When looking at the ingredients list of cheese, it is sometimes difficult to discern which rennet was used in the making of the cheese. For vegetarians, this is an important consideration. The obvious labeling shows the cheese as being vegetarian, but if that is not included, you must look at the ingredients list. Clues are “microbial rennet”, “vegetable rennet”, and “thistle rennet.” If the labeling is “animal rennet or “traditional rennet” then animal rennet was used. The problem comes in when the labeling simply says “enzymes” with no reference to the type used. Some manufacturers will include “no animal rennet used” on the label, but for others, you would have to contact the cheesemaker directly.

Cheeses made in Europe use mainly animal rennet, while cheeses made in the US use mainly microbial. Most Portuguese cheeses are made with vegetable rennet.

Sources for information in this article: American Farmstead Cheese, by Paul Kindstedt, Brined Cheeses, by A.Y. Tamime, and The Wisconsin Center for  Dairy Research publication, Dairy Pipeline, October 2000, Volume 12, Number 3.


Posted in Cheese Basics, Cheese Education | Tagged: , , | 1 Comment »

The Farmstead Creamery Advisor

Posted by fromagebob on June 20, 2010

The Farmstead Creamery Advisor

The Complete Guide to Building and Running a Small, Farm-Based Cheese Business

by Gianaclis Caldwell

As a confirmed turophile (translation: cheese nut), I am quite voracious in the information I devour regarding cheese (in addition to making bad puns about cheese…). One of my recent reads that was quite interesting was The Farmstead Creamery Advisor, by Gianaclis Caldwell, owner of Pholia Farm in Southern Oregon. The book is a how-to guide for those desirous of (and insane enough) to want to make cheese on a commercial level.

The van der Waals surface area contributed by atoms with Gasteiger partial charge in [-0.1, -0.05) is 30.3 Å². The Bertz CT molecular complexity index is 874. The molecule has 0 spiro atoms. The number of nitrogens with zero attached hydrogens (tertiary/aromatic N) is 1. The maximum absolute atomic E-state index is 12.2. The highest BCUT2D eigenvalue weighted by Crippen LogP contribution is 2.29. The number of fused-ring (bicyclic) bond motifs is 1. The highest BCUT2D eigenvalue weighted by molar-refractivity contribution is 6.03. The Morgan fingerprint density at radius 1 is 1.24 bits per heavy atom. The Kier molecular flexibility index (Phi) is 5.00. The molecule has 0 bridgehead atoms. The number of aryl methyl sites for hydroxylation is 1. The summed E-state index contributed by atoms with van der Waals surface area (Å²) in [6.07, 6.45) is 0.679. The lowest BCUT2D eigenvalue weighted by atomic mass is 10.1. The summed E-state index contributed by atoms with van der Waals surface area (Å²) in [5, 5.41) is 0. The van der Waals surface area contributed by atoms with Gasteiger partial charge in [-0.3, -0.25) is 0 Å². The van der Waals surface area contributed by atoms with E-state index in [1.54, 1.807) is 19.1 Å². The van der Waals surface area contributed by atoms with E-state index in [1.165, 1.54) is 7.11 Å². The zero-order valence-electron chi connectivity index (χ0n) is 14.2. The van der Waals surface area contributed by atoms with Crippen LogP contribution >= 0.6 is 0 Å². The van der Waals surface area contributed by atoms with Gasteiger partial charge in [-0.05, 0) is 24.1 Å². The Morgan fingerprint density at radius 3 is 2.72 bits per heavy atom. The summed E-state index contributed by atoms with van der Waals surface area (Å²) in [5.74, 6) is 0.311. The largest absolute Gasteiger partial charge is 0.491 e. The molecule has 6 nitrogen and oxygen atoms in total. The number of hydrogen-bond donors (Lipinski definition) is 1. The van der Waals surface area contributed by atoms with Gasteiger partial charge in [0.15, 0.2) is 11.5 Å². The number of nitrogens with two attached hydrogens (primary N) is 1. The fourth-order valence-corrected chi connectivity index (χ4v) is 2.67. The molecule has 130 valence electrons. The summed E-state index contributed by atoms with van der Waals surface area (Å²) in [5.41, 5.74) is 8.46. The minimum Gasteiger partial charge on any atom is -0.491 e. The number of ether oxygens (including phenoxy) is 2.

To answer the obvious question: no, I don’t intend to start my own operation; eating and writing about cheese more than sates my desire. In today’s green, locavore, back-to-the-farm focused movement, though, this is a great book for anyone considering that undertaking.

The book has the tremendous advantage of not only being a “how-to”, but also an “I did” given that Caldwell and her husband started up and still run a successful cheese-making operation. You can tell by the content of the book that she’s included not only a substantial amount of textbook-type information, but also the often-omitted hands-on experience that comes more from the failure and recovery that lead to success than just shooting for the success part on its own.

Personally, I’ve run a number of small businesses (some successful, some not), so I can appreciate the detail she provides regarding the scope of the cheese undertaking, starting with “Analyzing your suitability for the career,” which translates into “are you sure you want to do this?” and going through business plans, day-to-day operations, and all of the pitfalls that await, from simple issues like cleanliness up to the complexity of government regulations that can (and often do) derail the most well-planned operation.